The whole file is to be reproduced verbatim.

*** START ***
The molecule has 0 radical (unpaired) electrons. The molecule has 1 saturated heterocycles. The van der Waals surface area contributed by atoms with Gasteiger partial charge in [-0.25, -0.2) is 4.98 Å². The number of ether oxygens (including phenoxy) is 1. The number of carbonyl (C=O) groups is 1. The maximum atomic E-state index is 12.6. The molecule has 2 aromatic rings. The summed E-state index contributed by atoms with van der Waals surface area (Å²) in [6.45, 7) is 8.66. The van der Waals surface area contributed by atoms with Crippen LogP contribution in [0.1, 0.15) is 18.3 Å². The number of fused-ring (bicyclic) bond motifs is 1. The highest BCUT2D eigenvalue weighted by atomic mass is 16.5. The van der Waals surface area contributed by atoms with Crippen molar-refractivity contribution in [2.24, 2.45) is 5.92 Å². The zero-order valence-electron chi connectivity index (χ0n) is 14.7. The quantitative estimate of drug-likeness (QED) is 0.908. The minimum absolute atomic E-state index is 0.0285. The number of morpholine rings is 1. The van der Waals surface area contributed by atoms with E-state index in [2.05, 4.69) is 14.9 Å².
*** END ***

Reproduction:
The molecule has 0 radical (unpaired) electrons. The molecule has 1 saturated heterocycles. The van der Waals surface area contributed by atoms with Gasteiger partial charge in [-0.25, -0.2) is 4.98 Å². The number of ether oxygens (including phenoxy) is 1. The number of carbonyl (C=O) groups is 1. The maximum atomic E-state index is 12.6. The molecule has 2 aromatic rings. The summed E-state index contributed by atoms with van der Waals surface area (Å²) in [6.45, 7) is 8.66. The van der Waals surface area contributed by atoms with Crippen LogP contribution in [0.1, 0.15) is 18.3 Å². The number of fused-ring (bicyclic) bond motifs is 1. The highest BCUT2D eigenvalue weighted by atomic mass is 16.5. The van der Waals surface area contributed by atoms with Crippen molar-refractivity contribution in [2.24, 2.45) is 5.92 Å². The zero-order valence-electron chi connectivity index (χ0n) is 14.7. The quantitative estimate of drug-likeness (QED) is 0.908. The minimum absolute atomic E-state index is 0.0285. The number of morpholine rings is 1. The van der Waals surface area contributed by atoms with E-state index in [2.05, 4.69) is 14.9 Å².